Newspaper Page Text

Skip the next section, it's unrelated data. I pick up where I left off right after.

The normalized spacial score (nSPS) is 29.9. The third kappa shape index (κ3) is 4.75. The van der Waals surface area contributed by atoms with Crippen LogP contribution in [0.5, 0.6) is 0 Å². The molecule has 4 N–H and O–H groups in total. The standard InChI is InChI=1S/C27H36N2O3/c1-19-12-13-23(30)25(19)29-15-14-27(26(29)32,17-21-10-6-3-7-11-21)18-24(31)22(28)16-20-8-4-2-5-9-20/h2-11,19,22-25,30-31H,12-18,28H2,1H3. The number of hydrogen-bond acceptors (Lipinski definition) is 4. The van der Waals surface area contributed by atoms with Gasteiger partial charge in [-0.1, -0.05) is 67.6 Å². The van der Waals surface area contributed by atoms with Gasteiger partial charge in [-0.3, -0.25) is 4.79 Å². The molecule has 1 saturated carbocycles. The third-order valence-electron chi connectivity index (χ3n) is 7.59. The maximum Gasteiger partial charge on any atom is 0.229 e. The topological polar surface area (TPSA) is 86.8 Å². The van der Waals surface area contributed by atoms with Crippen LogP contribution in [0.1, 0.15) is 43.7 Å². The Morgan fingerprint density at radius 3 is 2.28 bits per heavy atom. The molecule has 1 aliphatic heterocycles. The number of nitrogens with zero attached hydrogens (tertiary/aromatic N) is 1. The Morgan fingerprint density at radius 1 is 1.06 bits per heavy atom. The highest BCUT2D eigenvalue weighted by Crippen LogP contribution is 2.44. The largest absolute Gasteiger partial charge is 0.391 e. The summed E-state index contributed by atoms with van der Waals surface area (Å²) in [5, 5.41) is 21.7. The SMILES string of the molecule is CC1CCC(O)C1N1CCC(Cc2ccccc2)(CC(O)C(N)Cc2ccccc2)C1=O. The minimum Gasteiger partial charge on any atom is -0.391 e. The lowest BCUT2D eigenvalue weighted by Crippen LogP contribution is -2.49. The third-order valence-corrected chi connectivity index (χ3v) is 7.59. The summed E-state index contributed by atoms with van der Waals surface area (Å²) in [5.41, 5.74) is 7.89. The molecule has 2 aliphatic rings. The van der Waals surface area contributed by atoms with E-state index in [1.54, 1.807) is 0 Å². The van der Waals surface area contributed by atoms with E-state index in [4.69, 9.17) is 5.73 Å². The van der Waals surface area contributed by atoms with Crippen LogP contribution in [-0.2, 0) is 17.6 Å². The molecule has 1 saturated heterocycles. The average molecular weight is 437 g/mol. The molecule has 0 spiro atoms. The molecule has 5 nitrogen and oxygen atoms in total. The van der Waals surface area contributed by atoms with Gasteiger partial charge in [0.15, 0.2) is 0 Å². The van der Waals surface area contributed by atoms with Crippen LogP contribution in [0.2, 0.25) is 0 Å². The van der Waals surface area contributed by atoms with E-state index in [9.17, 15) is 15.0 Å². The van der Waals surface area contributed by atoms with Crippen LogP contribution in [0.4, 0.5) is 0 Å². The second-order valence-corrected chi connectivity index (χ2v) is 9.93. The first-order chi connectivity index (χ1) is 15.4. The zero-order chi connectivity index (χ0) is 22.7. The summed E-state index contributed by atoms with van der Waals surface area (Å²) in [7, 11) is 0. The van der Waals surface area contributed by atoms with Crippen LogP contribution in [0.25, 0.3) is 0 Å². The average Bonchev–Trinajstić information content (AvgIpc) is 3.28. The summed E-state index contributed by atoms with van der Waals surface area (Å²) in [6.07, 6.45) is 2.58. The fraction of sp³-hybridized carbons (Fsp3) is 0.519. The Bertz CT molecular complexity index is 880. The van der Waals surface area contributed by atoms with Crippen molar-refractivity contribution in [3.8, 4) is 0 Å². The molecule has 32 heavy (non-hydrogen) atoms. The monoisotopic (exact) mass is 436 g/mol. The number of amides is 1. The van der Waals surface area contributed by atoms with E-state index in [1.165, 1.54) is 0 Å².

NORWICH, CONN., MONDAY, JANUARY - 22, 1917 TEN PAGES 70 COLS. PRICE TWO CENTS The Bulletin's Circulation in Norwich is Double That of Anvher Paper and Its Total Circulation is the Largest in Connecticut in Proportion to the City's Population VOL. LIX. NO. 19 WWOROUS Along the Tigris River and in tie Vicinity of Kut-el- Amara, in Mesopotamia BRITISH CLAIM TO HAVE DRIVEN TURKS BACK - v . - -. ', ' ' CoStantinople Reports That Three Attacks of the Briitsh ; Were Repulsed Nanesti, on the Serethy River in Ru mania, Has Been Captured by the Austro-Gennans in a : Hand-to-Hand Battle In a Daylight Raid the British in France Have Blown Up German Dugouts Artillery Active at Other Fronts. 7 The British and Turks in Mesopota mia have been engaged in vigorous fighting along the Tigris river in the .vicinit yof Kut-el-Amara. The Lon don and Constantinople war offlces both claim successes for their troops In this region. The British oflicial communication announces that north east of Kut the British troops have driven the Turks from a small strip of land they were holding on the right bank of the Tigris and that King George's men . are now ia control of an entire trench section on a front of 2,500 yards to a depth of LlOO yards. It adds that the right bank of the river also has been cleared of Turks down stream from Kut-el-Amara and that southwest of the town further progress has been made. Constantinople, on the other hand, says that east of Kut-el-Amara the (150,000,000 MORE NEEDED FOR BELGIAN RELIEF American Commission Preparing for Another Year's Work. New York, Jan. 21. The American Commission for Relief in Belgium is ,rtparinx for at least another year's work and the necessity of raising ap proximately $150,00,0u0 more will ue iiscussed oy. the otrtcers of the f-oin-uiisuion here this wees, according to iierOiit C- Hoover, .chairman, who ar rived today on the steamship Piiiia ieiphia from Liverpool. iir. Hooter said lie would remain in the United States about a. week and that his soie mission wits to meet his colleagues and take up with them jue&tions -pertaining to the work of liie organization. In view of his po sition, he declined to discuss the de portation of Belgians by the Germans. He said, however, that there are now approximately 11,000,000 persons : in Belgium and northern France depend ant upon the commission. He ex pressed confidence that some means would be found whereDy the work ot Jae commission would not suffer ;hrough a lessening of the interest of America and other neutrals in the work. - MORTGAGE LOANS ON FARM AND CITY PROPERTY Have Supplanted Railroad Bonds as Investments for Insurance Compan ies New. York, Ja... 21. r:eal estate mortgage leans o nfarra and city pro perty have supplantad railroad bonds is the largest single clas of invest ments held by life insurance compan ies, according to a report made pub ic here tonight by the Association of ife Insurance Presidents. The report, prepared by Orlow H. Boies, the association's statistician, shows that in the ten year period from 1904 to 1914, real estate mort gage loans increased from 27.37 per zent. of the assets of American com panies to 34.46 per cent. The amount of these loans at the end of 1914," the report says, "was $1,660,000,000, out of a total assets of $4,830,000,000. In 1904 these loans amounted to 5680,000,000. Railroad bonds have decreased fro m20.16 per cent, of the life insurance assets in 1904, to 26 .per cent, in 1914. In act ual amount, however, the holders of life insurance companies, in railroad bonds increased during the Jecade from $750,000,000 to $1,250,000,000 or 57.32 j)er cent," MISS BETTY DE JONG, PAINTER, COMMITS SUICIDE Prominent Physician of Oakland, Cal, Was in Room With Her. San Francisco, Calif.,- Jan. 21. Miss Betty De Jong, a painter of wide reputation, died today from a self inflicted bullet wound in the head. The police said tonight they virtually completed their investigation of the ease and examination of Dr. W. S. Porter, a prominent physician of Oak land, who was in Miss De Jong's stu dio when she shot herself. After sev eral hours of questioning he was per mitted to go to bis home. An inquest will be held tomorrow. Dr. Porter met Miss De Jong, he said, last year during the Panama Pacific exposition at which she had several exhibits. ' " Dr. Porter said he was to sit for his portrait yesterday but was unable to keep the engagement and called at the studio to inform the, artist to that effect. Soon after the arrival the physical declared. Miss De Jong heian discussing suicide, all the" while holding a small revolver. For three hours, - the physician, said he tried to persuade the young womas not to think of such a thing. Finally when he v.-.-is about to leave, he said. Miss De Jong shot' herself in the temple. - Remov-I cf Greek Troops Continues. Athens, Greece, Jan. 21, via Lon don, 12.40 ip. m.-r-The removal of Greek troops and war material to the Pelonnonnesus continues. It is be lieved transportation of the artillery will be . -completed next week when the blockade can be lifted. The en tire transfer will be finished in a fortnight, according to present indi catfons. - , - . . TURKS lATTLE British launched three attacks against the Ottoman positions, but that none of them were successful and that the attackers suffered heavy casualties. In the capture of Nanesti, on the Sereth river in Rumania, hard hand-to-hand fighting took place in the streets. In withdrawing from the village German batteries raked the Russians as they crossed the bridges over the Sereth, inflicting heavy losses on them. With the fall of Nanesti, one officer and 555 men were captured by the Germans. On the other battle fronts only minr operations have been carried out. The big guns are everywhere active. - On the line -in France near Loos the Brit ish in a daylight raid blew up Ger man dugouts, causing many casualties among the occupants. The artillery duels have again become violent in the Verdun sector. CONNECTICUT VALLEY LUTHERANS RAISING FUND As Contribution to the $100,000 Fund for Wagner College. . Meriden, Conn., Jan. 21. The elev enth meeting of the church councils of the Connecticut Valley, Lutheran Conference today -voted -toVraise: $6, 000 throughout the congregationsvthi yftar as-Connecticut's contribution -to the 5100,000 that Is being raised to have Wagner College - moved from Rochester, N. Y.,' and erect a larger building on Staten Island. In connection with the 4O0th anni versary of the Reformation it was voted that various -congregations throughout the state hold public jubi lee celebrations throughout the year. The delegates also voted to hold a large combined celebration of all the Lutheran churches of the state on Oct. 28 and 31 arid November 4 in some city of the state to be desig nated by the district conference. The new officers of the Connecticut conference are as follows: President, William Rettimeyer, Meriden : vice president, William Jente, New Haven; secretary. Rev. Heinrich Mette, Ter ryville. The next meeting will be held in Hartford June 24. About-60 delegates were present. AUTOMOBILE STRUCK BY BY B. &. M. TRAIN Three Persons Were Killed Outright Another Died- of Injuries. Harvard, Mass., Jan. 21. Three persons were killed outright, another died of injuries and one other was probably fatally injured when their automobile was struck by a freight train at the Still River Station cross ing of the Boston and Maine railroad today. The dead are: Dr. James F. Ferry of Cambridge, his son Richard and his daughter Ethel and George Howard of this town. Another daughter. Miss Esther Fer ry, who had been picked up on the road as a guide, was removed to the Clinton hospital, where it was said that she had received fractured skull and multiple injuries. The automobile was struck as it came down a steep hill on to the crossing where a view of the railroad tracks is obstructed. INCREASE OF RAILWAY RATES IN FRANCE To Pay Increased Wages Because of High Cost of Living. ' Paris, Jan. 21. Proposal for a gen eral increase of 15 per cent, in railway passenger and freight rates have been submitter to the finance committee of the chamber of deputies by Minister of Minister pf Subsistence and Labor Herriot. The additional revenue pro vided will be vidided among railroad companies to pay increased wages caused by the high cost of living. OBITUARY i Gen. Edward E. Bradley. New Haven, Conn., Jan. 21. Geieral Edward E. Bradley, a prominent retir er manufacturer ,ex-legislator and sol dier, died suddenly of heart disease at his home today, aged 73, years. He yas paymaster of the state from 1876 78 and adjutant general 1893-97. While In the general assembly he in troduced an amendment to the state constitution providing for the present bi-ennlal sessions of that body. He was a former city and state commis sioner of parks and was head of the state forestry- commission. For. sev eral years he was president of the New Haven chamber of commerce. He served in the Civil War" with the New Haven Grays and was later captain of that body. In 1869 he was promoted to be colonel of the Second Regiment, Connecticut National Guard. After the war, General Bradley at various times was head of the New Haven Buckboard Company, the New Haven Wheel Company and New Eng land Dairy Company. He was once a candidate for mayor of New -Haven, and for lieutenant governor of the state. ' . . ' . - - . - - - He leaves two daughters, . .one of whom is Mrs". George Blumer, wife of the dean of the Yale Medical school. . Cab' Paragraphs Steamer Vauban Safe. .- Janeiro, Brazil, Jan. 21. The , -sh steamer Vauban has arrived -jeely at Bahia. , Amedee Bollee, Sr, Dead. Paris. Jan. 21, 3.30 a. m. Amedee Bailee. Sr, the Inventor, known in France as "the father of Automobol ism," is dead. Mr. Bollee was the builder of a steam car which he first operated la lag. - ' . LIEUT. COL. HARRY G. BISHOP WILL RECOVER Aviator Who Was Found in Exhaust -. ed Condition in Mexican Desert. Wellton, Ariz., Jan. 21. Lieutenant rolonel Harry G. Bishop, second of the army aviators to be rescued from the Sonora desert, who was brought here today . by an . army ambulance from the foot of the Gila- Mountains, 60 miles south of Wellton, will re cover unless complications set in ac cording to Surgeon Major Orville G.' .Drown, commander of the covern ment's relief - expedition. Colonel Bishop was taken to Yuma, Ariz., and placed in a hospital. Colonel Bishop and Lieutenant W. A. Robertson were lost following an attempted aeroplane flight from San Diego- to Calexico. Calif., January 10. After a nine day search by Mexican troops, American army aviators und hundreds tof civilians, Robertson, found a party of searchers and direct ed them to where Bishop had fallen exhausted on January 15. Robertson has returned to his ' sta tion. ' Bishop's condition was such it was impossible for him to detail bis ex periences. It was necessary to carry Bishop on a stretcher for fifteen miles over the sand dunes and to the am bulance. , Winn Proebstel, who was the first of the searchers to find Colonel Bish op, gave a- detailed story here today of the finding of the officer. "I found Colonel Bishop about seven o'clock Thursday evening," he said. "He was half-sitting, half-reclining under a bush in an arroyo, -wet to the bone and almost speechless. The first thing he did was to ask me who I was "and what I was doing out there. Then he asked me to make him a ci garette. "Colonel Bishop had spread his coat in a depression to catch rain wa ter. "He said that after Lieutenant Rob ertson had left him last Wednesday morning to press on for help, he had not moved three hundred yards. A fire he built was extinguished by the heavy rain. He felt sure, he said, that Robertson would find aid." ... Proebstel said that he and hls com panions built a fire on each side of the rescued man, wrapped him in sweaters and gave light nourishment. The rescuers were supplied with con densed milk and on this, a little coffee and teast and beef broth, made from fresh meat, he subsisted from the time he was found until . the arrival .. of Surgeon - Major - Browi; and his sol diers Saturday morning. :. RUSSIA TO PURCHASE REFRIGERATING EQUIPMENT To the Value of $30,009,000 in the Unit ed States. New York, Jan. 2L Purchase in the United States of -refrigerating equipment valued at $30000000 to con serve and develop along economic lines the fresh beef and dairy industry of Russia has been authorized by the Russo-Ameriean Conservative and In dustrial Stock company backed by the Russian government according to J. H. Gullak, of Moscow, who arrived here today on the steamship Bergensf jord from Bergen. Mr. Gullak is manager of the tech nical department of the purchasing company and he said today that the war emphasized the need for the im mediate development of the refrigerat ing industry of his country. Part of his purchases here, he added, will be 11.000 modern refrigerator cars in ad dition to heavy machinery for cold storage and freezing operation. "As an indication of the need of such development,' he said, "buter is now selling in Moscow for three roubles and 80 kopecks a pound, while at the same time in Siberia butter is being used to make soup. Russia has about eight head of cattle to America's ten, but the vast difference in climate be tween northern and southern Russia prevents an interchange of beef pro ducts from parts of the country where cattle are pJentiful to those where they are scarce unless we have cold storage equiment. "Beef for the army is delivered on the hoof, but it has proven a decided drawback to the commissary depart ment and Russia now proposes to rem edy the defect. The purchases I shall make are to be forwarded as fast as the manufacturers can deliv er them." NATIONAL BOARD TO BAN NUDE MOTION PICTURE ART Action Was Taken After Widespread Disapproval of Such Pictures. New York, Jan. 21. The nude mo tion picture art has come under the ban of the national board of review, it was announced here today. All pro ducing companies which are members of the National Association have agreed, it was said, not to permit the projection in .their studios of photo plays using such a figure. Instruc tions to this effect have been sent to directors and scenario writers. Action was taken after "wide-spread disap proval" of such pictures was disclosed by an investigating covering the en tire country. Danger of over-production of sex problem plays also has been recog nized by the board of review, it was announced. The producers' branch of the association has voted, therefore, "that any attempt on the part of any unscrupulous manufacturer to use the motion picture for indecent or immoral purposes must be dealt with sum marily and every support offered to the law enforcing authorities in the suppression of such pictures." A statement issued by the board of review added, however, that dis cussion of sex problems which are being conducted throughout the nation belong to a distinctly different cate gory and deserve dramatic treatment on the screen as well as on the stage. "The motion picture aims 'to pre sent dramatically and seriously, life even in its dangerous relationships," the statement said. "It must be per mitted to portray life as it is lived" In the various strata of society. It must not be condemned, therefore, when it shows the bad in order to emphasize the good." . - - - President Wilson selected the Sec ond cavalry at Fort Meyer, Va., for his personal escort. . 1. Will be Busy Week in Congress -. . . i . RAIRDOAD LEGISLATION MAY. BE GIVEN RIGHT OF WAY HOLD NIGHT SESSIONS Prospects for Action on Railroad Labor Bill at This Session Grows Less Probable as the Time for. Adjourn ment Approaches. Washington, Jan. 21. With the peace note "leak" investigation trans ferred to New York, administration leaders in congress feel that the at tention of members generally now can be centered upon the clogged legisla tive programme. "Tomorrow, responding to the pres ident's personal appeal for action at this session - on important legislative proposals, the steering committee of the senate will meet and endeavor to arrange a programme for the remain der of the session, and for longer day and possibly nignt sessions. A cau cus of democratic senators will be called later in the week to ratify steering committee suggestions. Railroad Labor Legislation. Democratic leaders agree that some sort of railroad labor legislation should be enacted an dthis subject may be given the right of way over pending water power legislation. The senate interstate commerce committee is expected to meet early in the week and Senator Newlands, disappointed at the refusal of the committee to recommend a strike prevention meas ure, will endeavor to manoeuvre the president's .bill into position for re consideration. Before the house interstate com merce committee the hearing of la bor organization heads on the rail road legislative proposals of Repre sentative Adamson will continue. W. S. Stone of the Brotherhood of Loco motive Engineers, will appear before the committee to oppose any meas ures that might restrict the right of labor to strike. Prospects Not Good. Notwithstanding the president's in sistence on such legislation, the pros pect for its enactment grows less probable as the time for adjournment approaches. With this stumbling block out of the way, nearly all dem ocratic leaders and some of the re publicans of both houses believe that an extra session could be avoided and if the railroad programme does fail, there are -few - who believe that the president.'Would demand an extra ses sion -o consider - such ' legislation alone. - ' - . -Majority Leadership in Senate. In addition to the pressure of leg islative busines, there is a spirited contest just now among democratic senators over the majority leadership to L.j relinquished by Senator Kern on March 4. When the new senate meets in extraordinary session imme diately after adjournment to pass up on the .president's cabinet, the new se lection of a new loader Drobablv will be pressed. A real contest between southern and western democrats has been simmering for several weeks. senator Walsh of Montanais, the can didate of the westerners for the lead ership and Senator Martin of Vir ginia, the choice of the southerners. Eastern and northern democrats are being besieged by leaders of both sides and at this time the outcome is uncertain. STORY OF LOSS Or AMERICAN STEAMSHIP PORTLAND Story Told by Captain H. H.- Rees on Her Arrival in New York. New York, Jan., 21. The story of the loss at sea of the American steam ship Portland two days before Christmas was told here today by Captain H. H. Rees and his crew of twenty-five, who arrived as passeng ers on the Norwegian steamship Ber gensf jord, from candinavian ports. The Portland, burning oil as fuel, left Havre, France, on November 20 for New York. When 200 miles east of Nantucket she ran into a northwest gale on December 7. While battling against heavy seas the fuel tank be gan to leak and the oil was lost. In order to keep the engines working the crew burned everything they could find t'.iat was made of wood and not needea to keep the vessel afloat. Even the hatches were consumed so the seas poured into the vessel. The heavy wind blew the ship some distance south pf Bermuda. In that vicinity the Italian steamship Umbria tried to aid. She stood by two days before a line was attached to the Portland on December 18. At night the line parted. The Umbria stood by a white longer but weath- er conditions made it impossible to give asistance and the Italian vessel drifted from sight in the darkness. The water-logged Portland was toss ed about until December 23, when the Norwegian steamship Brazil, bound from San Francisco to Christiania, sighted her and took off the crew. The captain and his men were landed at Kirkwall and boarded the Bergensf jord when that vessel put in to have her mails examined by the British au thorities. The Portland registered 1,800 tons net and was owned by the Kerr Steam-fc-hip company of New York. SWITZERLAND ALARMED BY GERMANY'S ACTION In Prohibiting Importations Upset Economic System of Country. Berne, Jan. 21. via Paris, 2.35 p. m. The German measure prohibiting all importations, news of which was re ceived here unexpectedly, caused con siderable excitement throughout Switzerland. The government will make remonstrances to Berlin as the entire economic system of the country is affected by this species of bloak ade. - A Berlin despatch by way' of -London. January. 17, said the Bunders rath had adopted a measure prohibit ing the importation of . all- commo dities except by permission of the im perier chancellor. The purpose, - the despatch said, was to restrict imports to indispensable commodities, thus re ducing the unfavor ble trade balance and . preventing a further rise in ex change rates. There previously had been prohibition of . importations' of various articles classed as luxuries. - Funeral of Mayor Frank J. Rice ONE OF THE LARGEST EVER HELD IN CONNECTICUT IMPRESSIVE SERVICES During the Burial, Which Was Pri vate, the Bells of. New Haven Were Tolled at Minute Intervals All Traffic Ceased for Five Minutes. New Haven, Conn., Jan. 21. New Haven today paid its last respects to Mayor Frank J, Rice, who died last week. His funeral this afternoon was one of the largest ever held in Con necticut and was attended by some of the state's most distinguished citizens. More Than 10,000 Passed Bier More than 10,000 persons, it is es timated, filed silently past his bier in the aldermanic chamber in the black dcaped city hall. Over three thousand persons attended the deeply impressive services in Woolsey Hall at Yale, while hundreds were unable to gain admission. Interment was private in Evergreen cemetery and during the burial the bells of the city tolled at minute intervals while all traffic was suspended for five minutes. Prominent Men in Attendance. Among those in attendance were Former President William H. Taft, Governor Marcus H. Holcomb, Secre etary of State Perry, President Arthur T. Hadley of xale; Ex-Governors Rol lin S. Woodruff and Simeon E. Bald win. Representing other cities were Mayor Colburn of Norwalk; Mayor Cooke of Meriden: Mayor Dunn of Willimantic; Mayor Treat . of Stam ford; Mayor Quigley of New Britain; Ex-Mayor Louis R. Cheney of Hart ford; Mayor Scully and Chief of Po lice Beach of Waterbury. Several Hundred Floral Offerings. While the body lay in state at City halL the Governor's Foot Guards act ed as a guard of honor. At Woolsey Hall, the services were conducted by Rev. Dr. Elmer A. Dent, district sup erintendent of the Methodist Episcopal church and Rev. John W. Laird of the First Methodist church, of which the mayor was trustee. Delegations from many fraternals orders and societies of wich the mayor was a member, had reserved seats. There were several hundred magnificent floral offerings. SPECTACULAR FIRE IN .-.--.. - .: - . WATERBURY SUNDAY NIGHT Four Story Building Praetcially De' stroyed Was of Unknown Origin Waterbury, Conn., Jan. 21. Fire of unknown origin, starting in the base ment, practically destroyed the four story building, at 158 Grand street, oc cuoied by the Fulton, Drigg3 and Smith Company, dealers in pianos and musical instruments, late tonight and wrought damage estimated at 590,000, of which $60,000 is on the contents and $30,000 on the building. The Waters bury Republican also suffered heavy water damage which could not be es timated this (Monday) morning at one o'clock. v Telephone communication was cut off from the paper and the only means of communication was over the As sicated Press wire. The operator, G. Z. Taylor, stuck to his post and copied the report with water dripping upon him. It was one of the most spectacular fires in the city for some time. The flames shooting out of the third and fourth stories in the rear and later through the roof, being visible from every section of the city. The Jackson building, adjacent, and in which the Republican office is sit uated, together with a twelve family house in the rear, was threatened seri ously. Over one hundred pianos and as many talking machines, together with other musical instruments and acces sories, were all destroyed and at one o'clock this morning, according to the firemen, it looked as though nothing but the four walls of the building in which the fire originated would re main. RECOGNITION OF THE KINGDOM OF POLAND Urged in Resolutions Presented to President Wilson. New York, Jan. 21. Resolutions calling upon President Wilson to take immediate steps for the recognition bv the United States of the govern ment of the kingdom of Poland, "which in accordance with interna tional law and on territory liberated from occupation by the Russian mili tary, already has begun its work for the welfare and happiness of the Pol ish nation," were adopted here today by the Polish National Defense Com mittee. "We send our greetings, said the preamble to the resolution, "to the lesritimate authorities of the kingdom of Poland who now return to War saw, its ancient capital, to direct once more the destinies of the nation after the long military occupation of its territory by the armies of Russia, an occuoation which lasted from the au tumn of 1931 until the autumn of 1916." The Falcons, a Polish gymnastic and military organization of 2,500 members, with headquarters at Hart ford, Conn., was today admitted into the membership of the defense com mittee. , Hector Promis, president of the Falcons, headed a delegation which came here in full uniform and offered allegiance to- the committee in behalf of the organization. TUGBOAT AGROUND ON JS. E. END OF PLUM ISLAND Scott Wrecking Company Has Sent Boat to Pull Her Off ..-:-'.--' ' - New London, Conn, an. 21. The T. A. Scott- Wrecking company - of this city expected to pull a towboat, own ed by the Dazel Line of New York, which grounded on the southeast end of Plum Island, N. Y-. Saturday night, into deep water at high tide tonight. Nothing was heard from the wrecking fleet u,p to midnight and at the office here the return1 was not expected un til tomorrow. A-heavy snowstorm Is falling here and probably has held up the fleet..." , , Condensed Telegrams G. Louis Hester. Austrian oonsul at Baltimore, is dead. John Bailer, of New York, commit ted suicide by hanging. . Victor Alexander Bruce, earl of El gin and Kincardine, is dead. The exports of copper, for the week ended Jan. 18, were 10,246 tons. Five hundred and ten thousand peo ple have died of starvation in Syria. Fire destroyed the West End Hotel at Portland, Me., at a loss of $100,000. Shortoge of sugar in Denmark has forced the Government to adopt a card system of purchase. Three hundred silk weavers em ployed at the Sunmmit, N. J., silk mills, went on strike. The French Government is consid ering the question of advancing the legal time by one hour. a term for forgery in the state prison at Trenton, N. J., escaped. Fourteen men were fined $1 each by Magistrate Cornell in Harlem court in the crusade against spitting. Gold coin to the amount of $760,000 was withdrawn from the Sub-Treasury for shipment to South America. The offices and printing plant of the Olean Evening Herald at Olean, N. Y., was destroyed by fire at a loss of 560, 000. Robert Lyon Batts,' of Austin, Tex., was nominated by President Wilson as United States Judge for the Fifth Circuit. Earl Henry, chief of the Depart ment of Mines, announced that 375 miners had been killed in the mines during 1916. More than 1,000 Americans have petitioned Ambassador Elkus at Con stantinople to get them out of Syria and Palestine. Emperor Charles of Austria has dismissed Gen. Count Paar, who was senior aide de camp to Emperor Jo- sepn ior tnirty years. Mrs. Mary Van Nest Jackson, wi dow of Charles Carroll Jackson, who died in February, 1916, left a estnate appraised at $2,260,975. The wrecking steamer Rescue is proceeding from Norfolk to the as sistance of the British steamer Sus quehanna, which is aground off the Virginia Cape. -.W....G.' Lee, head of the Trainmen's Brotherood, presented a substitute plan for President Wilson's labor legis lation to the House Commerce Com merce Committee. Mrs. Ruth Law Case William died at the home of relatives in Hartford last night at the aged of 102 years. She had enjoyed excellent health until a few. days ago. The State Department announced that the German . government has withdrawn its charge against Ameri can Minister Vopicka, formerly sta tioned at Bucharest. Dr. W. T. Stell, an American physi cian of Guerrero, who was captured by the Villa troops last October, has reached the American lines, according to arrivals at Columbus, N. M. Senator Wadsworth introduced a resolution directing the engineering chief of the army to grant permission to the Woman's Titanic Association to erect a memorial on public grounds. President Wilson designated Secre taries , Baker, Lane and Houston to report on a site for the proposed Government nitrate plant, for which $20,000,0'00 was authorized by Con gress. William J. Champion and Thos. H. Itfionnnal wprft rescued hv the Coast Guard at Cuttyhunk, Mass.. from their launch, the H. M. cnampion, wnicn had gone ashore after breaking her rudder. Senator Poindexter of Washington, offered a Woman Suffrage amendment to the Constitution. His amendment provides that no one sahjl be prevent ed from voting because of ' race, sex or color." Oliver A. Brower, who was indicted on a charge of conspiracy in con nection with the charges against Har ry K. Thaw, was released from the Tombs on $15,000 bond furnished by a surety company. ' Three additional cases of infantile paralysis were reported in the vicinity of Fairmont, W. Va., according to an announcement by health officials. Two were found in Fairmont, while the third was in Barrackville, near there. The application of the trustees of the College of the City of New York for a change of name of the station at 137th street on the Broadway sub way to "City College 137th Street," was granted by the Public Service Commission. A resolution directing Secretary of Sbite Lansing to order all United States consuls in Belgium to make reports on alleged trocities committed by German troops was introduced in the House by Representative Mc Lemore of Texas Joseph Cassidy, formerly Borough President of Queens, who was con victed of bribery In selling to William Willet, Jr., the Democratic nominal tion for justice of the. Supreme Court, received a pardon from Governor Whitman, restoring his citizenship. Premier Clam-Martino of Austria and Gen. Hofer, heod of the Austrian war feeding department, held a con ference on the food problem with Chancellor von Bethmann-Hollweg, Foreign Secretary Zimmerman and Adolph Batocki, German ,- food - con troller. LIGHT ENGINE BACKED, i : , : INTO TROOP TRAIN At Toronto A Colonel Killed Score of Others Injured. Toronto, Ont.-, Jan. 21. Colonel William Campbell McDonald . was instantly killed" and a score of others .injured tonight when a light engine backed into a troop train car rying 600 soldiers as it was leaving union station here. - Czar Issues an Imperial Rescript TO PRINCE GOLOTZINE, NEW RUSSIAN PREMIER FIRST CARE FOR ARMIES Calls Upon Him to Devote His At tention to Provisioning of Troops in the Field, With the View to Carry on Victorious War. London. Jan. 21. 12.20 n. m .in im perial rescript has been addressed by Emperior Nicholas to the new Rus sian premier, Prince Golotzine, calling uiuu mm among otner tmngs to se that the government devotes it flr attention to the question of supplies "is armies oi Kussia "and concen trated Itself upon the development on a large scale of the measures recent ly taken in this connection. The text of the rescript, as transmitted hv neuter's Petrograd correspondent. Text of Rescript. "Having entrusted you with the re sponsible post of president of the council of ministers. I deem it oppor tune to point out to you the pressing problems, the solution of which should be the main object of the government's attention. "At the present momonet, when ths tide of war has turned, all thoughts of Russians, without distinction of na tionality or class, are directed towards the valiant and glorious defenders of our country who with keen expectation are awaiting a decisive encounter with the enemy. No Peace Until Final Victory. "In complete solidarity with our faithful allies, not entertaining a thought of the conclusion of peace un til final victory has been obtained, 1 firmly believe Chat the Russian people, supporting the burden of war with self denial, will accomplish their duty to the end. not stopping at any sacri fice. National Resources Unending. "The natural resources of our country are unending. There Is no danger of their becoming exhausted, as apparently is the case with our en emies. All the greater Is the signifi cance attached to the settlement of the question of supplies, which under pres ent conditions is so important and so complicated. First Attention to Armies. "Accordingly I call upon the gov ernment, unified in your person, to devote it3 attention first and foremost to the provisioning of my valiant armies, and, behind the firing line, les sening tnose difficulties connected with, suppl v inevitable in a world war. I count' in it that the joint labors of the whole government will be concentrated In the realization on a largo scale and the development of the measures recently taken towards this end. Combined Action for Provisioning, "The question of provisioning th armies and the civil population de mands the combined action, not only of all the authorities at the front and in the rear, but also of all the different departments united under the control of the council of ministers Improvement of Transportation. Another problem to Which I at tach supreme importance la the furth er improvement of transport, railwaj and waterway. The council of minis ters should, in this connection, worK out decisive measures which will as sure the full utilization of the means ot transport in order to be able, througli the co-operation of all departments, to furnish our troops on the firing line and behind It with all that they require. To Act With Good Will. "In pointing out these pressing problems for your attention, I eipress the hope that the activity of the coun cil of ministers under your presidency will meet the support of the council of the empire and the duma, united In a unanimous, ardent desire to carry on the war to a victorious completion. It is furthermore the duty of all per sons called upon to serve the state to act with good will, uprightness and dignity towards the legislative insti tutions . "In its coming activity In organlza ing the economic life of the country, the government will find invaluable support in the Zemstvos which by their work in time of peace and of awr have proved that they piously maintain the shining traditions of my grand father of imperishable memory. Em peror Alexander II." A CRUDE BOMB MADE OF A TIN CAN Found Under Stairway Leading to Subway Station in New York. New York, Jan. 21. A crude bomb made of a tin can containing several pounds of powder .bolts and slugs, was found today under the stairway lead ing to the Manhattan Street station of the subway. The fuse was burning when Francis Jones, a subway porter, saw it and quickly put it out with a pail of water. In his haste to escape after throwing water on the bomb, the porter fell down the stairway. Injur ing himself, so severely he had to be taken to a hospital. The subway Btation Is an elevated structure reached by two stairways. A moving stairway from the street connects with an ordinary stairway to the platform. The bomb was found under the upper stairway. "BILLY" SUNDAY CLOSES CAMPAIGN IN BOSTON A Total of 1,539,500 Persons Heard Him 46,838 Signed Cards. Boston, an. 21. Rev. W. A. Sunday tonight closed the evangelical cam paign -which he has been conducting here !- November 12. Published figures the attendance show that a total of 1,539,500 persons have heard him in the tabernacle built for the meetings and that 46,838 of these signed e-.n-Js as an expression of their purpose to take fresh interest In their religion. A free will offering to Mr. Sunday, gathered tat four meetings today and from other sources during the past week, amounted to $50, $26, exclusive of collections taken at many churches. Previously the collections toward the expenses of the. meetings had aggregated $90,443, .